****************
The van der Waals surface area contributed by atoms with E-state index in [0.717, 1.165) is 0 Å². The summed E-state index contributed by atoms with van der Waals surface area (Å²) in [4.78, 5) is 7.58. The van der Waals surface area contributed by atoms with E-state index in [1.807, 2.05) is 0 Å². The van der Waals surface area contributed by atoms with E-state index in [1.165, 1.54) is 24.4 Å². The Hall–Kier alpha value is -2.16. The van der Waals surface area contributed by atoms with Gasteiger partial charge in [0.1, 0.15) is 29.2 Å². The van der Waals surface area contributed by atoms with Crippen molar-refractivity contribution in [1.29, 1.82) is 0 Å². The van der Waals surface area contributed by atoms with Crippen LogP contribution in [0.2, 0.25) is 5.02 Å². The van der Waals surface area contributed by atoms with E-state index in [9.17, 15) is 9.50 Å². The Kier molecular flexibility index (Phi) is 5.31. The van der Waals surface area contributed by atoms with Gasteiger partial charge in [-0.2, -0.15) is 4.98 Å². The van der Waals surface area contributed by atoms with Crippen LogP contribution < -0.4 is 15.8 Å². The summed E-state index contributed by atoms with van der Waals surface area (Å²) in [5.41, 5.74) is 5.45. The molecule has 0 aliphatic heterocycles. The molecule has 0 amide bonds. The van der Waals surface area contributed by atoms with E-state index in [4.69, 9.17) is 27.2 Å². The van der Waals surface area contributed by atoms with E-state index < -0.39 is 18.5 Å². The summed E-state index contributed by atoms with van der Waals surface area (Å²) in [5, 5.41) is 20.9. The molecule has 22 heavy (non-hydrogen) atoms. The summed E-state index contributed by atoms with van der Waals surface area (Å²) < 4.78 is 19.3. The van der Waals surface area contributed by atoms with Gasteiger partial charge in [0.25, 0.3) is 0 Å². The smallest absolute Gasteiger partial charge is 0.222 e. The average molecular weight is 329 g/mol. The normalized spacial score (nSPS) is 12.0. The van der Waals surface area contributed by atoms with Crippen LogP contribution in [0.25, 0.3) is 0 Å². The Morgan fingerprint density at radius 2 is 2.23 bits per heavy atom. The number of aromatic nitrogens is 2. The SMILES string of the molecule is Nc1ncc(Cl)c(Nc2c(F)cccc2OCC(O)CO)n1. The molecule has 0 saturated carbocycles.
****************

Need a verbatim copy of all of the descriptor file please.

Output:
The van der Waals surface area contributed by atoms with E-state index in [0.717, 1.165) is 0 Å². The summed E-state index contributed by atoms with van der Waals surface area (Å²) in [4.78, 5) is 7.58. The van der Waals surface area contributed by atoms with E-state index in [1.807, 2.05) is 0 Å². The van der Waals surface area contributed by atoms with E-state index in [1.165, 1.54) is 24.4 Å². The Hall–Kier alpha value is -2.16. The van der Waals surface area contributed by atoms with Gasteiger partial charge in [0.1, 0.15) is 29.2 Å². The van der Waals surface area contributed by atoms with Crippen molar-refractivity contribution in [1.29, 1.82) is 0 Å². The van der Waals surface area contributed by atoms with Crippen LogP contribution in [0.2, 0.25) is 5.02 Å². The van der Waals surface area contributed by atoms with E-state index in [9.17, 15) is 9.50 Å². The Kier molecular flexibility index (Phi) is 5.31. The van der Waals surface area contributed by atoms with Gasteiger partial charge in [-0.2, -0.15) is 4.98 Å². The van der Waals surface area contributed by atoms with Crippen LogP contribution < -0.4 is 15.8 Å². The summed E-state index contributed by atoms with van der Waals surface area (Å²) in [5.41, 5.74) is 5.45. The molecule has 0 aliphatic heterocycles. The molecule has 0 amide bonds. The van der Waals surface area contributed by atoms with E-state index in [4.69, 9.17) is 27.2 Å². The van der Waals surface area contributed by atoms with E-state index < -0.39 is 18.5 Å². The summed E-state index contributed by atoms with van der Waals surface area (Å²) in [5, 5.41) is 20.9. The molecule has 22 heavy (non-hydrogen) atoms. The summed E-state index contributed by atoms with van der Waals surface area (Å²) < 4.78 is 19.3. The van der Waals surface area contributed by atoms with Gasteiger partial charge in [0.25, 0.3) is 0 Å². The smallest absolute Gasteiger partial charge is 0.222 e. The average molecular weight is 329 g/mol. The normalized spacial score (nSPS) is 12.0. The van der Waals surface area contributed by atoms with Crippen LogP contribution in [0.25, 0.3) is 0 Å². The Morgan fingerprint density at radius 2 is 2.23 bits per heavy atom. The number of aromatic nitrogens is 2. The SMILES string of the molecule is Nc1ncc(Cl)c(Nc2c(F)cccc2OCC(O)CO)n1. The molecule has 0 saturated carbocycles.